Analysis in dance and dance education
A teacher can use Acclaim and Arc Media Library video analysis software to upload video to a secure server that includes highlighted areas of the video for illumination as well as time-coded annotated comments. The software program allows groups to watch one another’s works and collaboratively give feedback. Feedback comments can be restricted between student and teacher or between peers or open to the whole class serving to create a constructive exchange of ideas. The analysis and feedback process heightens student’s self-awareness and quickly and efficiently helps teachers zero in on what is happening at a specific point in time. (Parrish, 2016). Illuminating best practice in dance, these applications support strategies for the analysis of creative work, collaborative evaluation, high quality feedback and assessment. In my pedagogy and movement classes students think through complex problems, identify specific goals, and design evaluation strategies to work for them (Parrish, 2017).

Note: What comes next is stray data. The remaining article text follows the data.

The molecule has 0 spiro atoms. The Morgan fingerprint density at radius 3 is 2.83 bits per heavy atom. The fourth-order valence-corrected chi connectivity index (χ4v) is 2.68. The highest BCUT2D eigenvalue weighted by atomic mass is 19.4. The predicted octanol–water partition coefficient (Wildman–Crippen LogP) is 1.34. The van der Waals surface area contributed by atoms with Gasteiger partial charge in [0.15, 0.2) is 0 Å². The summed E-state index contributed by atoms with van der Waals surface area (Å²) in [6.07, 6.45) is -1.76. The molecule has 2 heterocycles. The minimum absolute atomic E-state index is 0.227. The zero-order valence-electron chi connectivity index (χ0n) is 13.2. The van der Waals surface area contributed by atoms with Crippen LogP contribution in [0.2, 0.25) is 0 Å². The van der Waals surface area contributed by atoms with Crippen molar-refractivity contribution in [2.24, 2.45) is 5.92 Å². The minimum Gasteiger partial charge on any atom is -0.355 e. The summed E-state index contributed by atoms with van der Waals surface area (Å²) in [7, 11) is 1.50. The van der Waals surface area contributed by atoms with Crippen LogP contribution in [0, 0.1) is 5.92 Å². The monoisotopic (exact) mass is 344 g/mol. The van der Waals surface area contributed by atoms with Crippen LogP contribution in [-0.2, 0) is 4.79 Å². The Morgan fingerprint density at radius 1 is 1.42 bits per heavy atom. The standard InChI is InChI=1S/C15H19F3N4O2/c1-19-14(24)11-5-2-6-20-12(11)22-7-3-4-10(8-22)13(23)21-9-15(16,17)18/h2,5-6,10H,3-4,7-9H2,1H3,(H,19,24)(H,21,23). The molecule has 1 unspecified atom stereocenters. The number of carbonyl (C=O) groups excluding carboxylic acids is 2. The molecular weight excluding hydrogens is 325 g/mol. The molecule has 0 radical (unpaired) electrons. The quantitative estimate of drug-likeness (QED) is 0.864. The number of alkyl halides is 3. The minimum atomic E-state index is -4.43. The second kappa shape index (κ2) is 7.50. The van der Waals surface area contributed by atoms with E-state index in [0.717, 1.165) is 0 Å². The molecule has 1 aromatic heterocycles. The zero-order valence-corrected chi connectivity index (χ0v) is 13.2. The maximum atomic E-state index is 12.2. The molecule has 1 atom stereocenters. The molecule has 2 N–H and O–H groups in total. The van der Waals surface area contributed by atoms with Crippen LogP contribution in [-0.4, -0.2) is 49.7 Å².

Flipped assessment from PhD site:
Can student controlled smartphone assessment modalities support creative skill development, efficacy, and metacognition in dance? Traditional classrooms are controlled and moderated by the teacher and students seldom make decisions about their own learning. Using freeware applications on their smartphones, however, dance students can collaboratively discuss, create, and evaluate dance. By defining key learning outcomes aligned with student’s long-term goals, students move past initial quick solutions to more informed, thorough ones (Parrish 2016).
In my coursework, I use smartphone technology to reform traditional evaluative methods and construct “flipped” assessments which are created by students, for students, serving to prepare students for making critical judgments and decisions on their own. In the process of “flipping” assessment students talk through a problem, learn to visualize relationships between existing knowledge, identify what they are interested in, what they already know, and what they need to discover. Quickly, students learn to draw inferences, spend time encoding the terms of a problem, unpack the component parts, postpone conclusions, and as a result, develop awareness about their own thinking and learning process (Parrish, 2017).